Why House Democrats should reject the Senate’s new budget deal

Politics

Yesterday afternoon, Senate Democrats and Republicans struck a bipartisan, two-year budget agreement — one that notably excludes a solution for the immigration crisis surrounding recipients of the Deferred Action for Childhood Arrivals (DACA) program, and sets up yet another confrontation next month over immigration. It remains unclear whether this spending agreement can make it through the House of Representatives. House Minority Leader Nancy Pelosi (D-Calif.) has promised not to support the deal unless Republican leadership promises to bring an immigration compromise to the floor.

So as of Thursday morning, nothing is truly settled. The deal features large increases in both military and domestic spending, something sure to rankle individuals in both parties. But President Trump is happy, which probably means that Democrats not only don’t understand their own plight but are actively determined to fritter away the massive advantage they’ve enjoyed over their unpopular adversaries for the last year. If they don’t come to their senses soon and renew their heroic fight against the president’s agenda, they might find themselves in the minority for the rest of the decade.

First, this deal represents a dramatic turnabout for Senate Minority Leader Chuck Schumer (D-N.Y.) and his Senate allies, who just last month briefly shut down the government over the fate of the DREAMers. Extensive polling suggested voters blamed President Trump and the Republican Congress for the dysfunction, and during the abortive crisis, the president’s post-holiday polling bump was erased in a matter of hours. Progressive foot soldiers were fired up and ready to go for a bare-knuckle fight to save the DREAMers. Had party leaders held firm, they might have delivered a crippling blow to the president and the anti-immigrant hardliners who have his ear.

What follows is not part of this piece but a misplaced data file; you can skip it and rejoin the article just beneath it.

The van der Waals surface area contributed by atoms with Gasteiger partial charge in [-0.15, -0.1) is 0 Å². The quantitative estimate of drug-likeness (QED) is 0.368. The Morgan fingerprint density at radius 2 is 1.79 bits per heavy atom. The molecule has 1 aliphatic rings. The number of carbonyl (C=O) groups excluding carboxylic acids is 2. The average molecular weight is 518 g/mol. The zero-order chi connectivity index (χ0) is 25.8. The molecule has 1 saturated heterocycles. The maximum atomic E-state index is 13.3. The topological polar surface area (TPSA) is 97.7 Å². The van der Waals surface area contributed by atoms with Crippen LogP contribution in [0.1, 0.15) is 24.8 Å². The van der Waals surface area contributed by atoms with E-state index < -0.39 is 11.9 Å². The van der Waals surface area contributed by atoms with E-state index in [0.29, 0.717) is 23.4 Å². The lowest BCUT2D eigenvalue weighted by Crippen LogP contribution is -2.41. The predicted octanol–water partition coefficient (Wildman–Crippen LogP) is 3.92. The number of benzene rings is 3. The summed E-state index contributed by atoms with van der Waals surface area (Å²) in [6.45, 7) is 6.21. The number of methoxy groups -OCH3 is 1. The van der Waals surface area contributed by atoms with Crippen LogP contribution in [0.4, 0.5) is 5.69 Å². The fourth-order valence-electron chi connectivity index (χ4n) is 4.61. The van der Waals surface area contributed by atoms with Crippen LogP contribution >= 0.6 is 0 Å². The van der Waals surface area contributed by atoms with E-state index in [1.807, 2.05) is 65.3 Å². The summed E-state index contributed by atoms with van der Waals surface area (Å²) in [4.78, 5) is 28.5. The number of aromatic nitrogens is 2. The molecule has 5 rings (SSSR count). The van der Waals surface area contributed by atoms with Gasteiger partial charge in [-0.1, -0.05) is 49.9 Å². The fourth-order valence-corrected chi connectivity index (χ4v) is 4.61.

But Democratic leadership mysteriously capitulated, demoralizing activists, granting President Trump a public victory and the right to brag about how he had stared down his opponents just days before he could project his preferred narrative unchallenged to tens of millions of viewers during the State of the Union address. The president’s approval rating is now floating up near his high-water mark of 40 percent (dream big, kids!). In retrospect, this sequence of events could not possibly look worse for Democrats.

But what’s done is done. Today, Democrats are choosing to trust the good word of Senate Majority Leader Mitch McConnell (R-Ky.), who has earnestly promised to bring an immigration bill to the floor of the Senate as long as Democrats vote to keep the government open. If this is anything like the 2014 re-election night promise to pursue bipartisanship, we should be skeptical. And the tentative deal presents an opportunity for fresh brinksmanship in the House, where party leaders are bitterly disappointed — Democrats by the failure to address the DACA crisis in the spending deal, and hardline Republicans by the growth in domestic federal spending that they had hoped to direct exclusively to the Pentagon or to rich people.

Several significant questions hang over D.C. this morning. First, will House Democrats swallow this …read more

Source:: The Week – Politics

      

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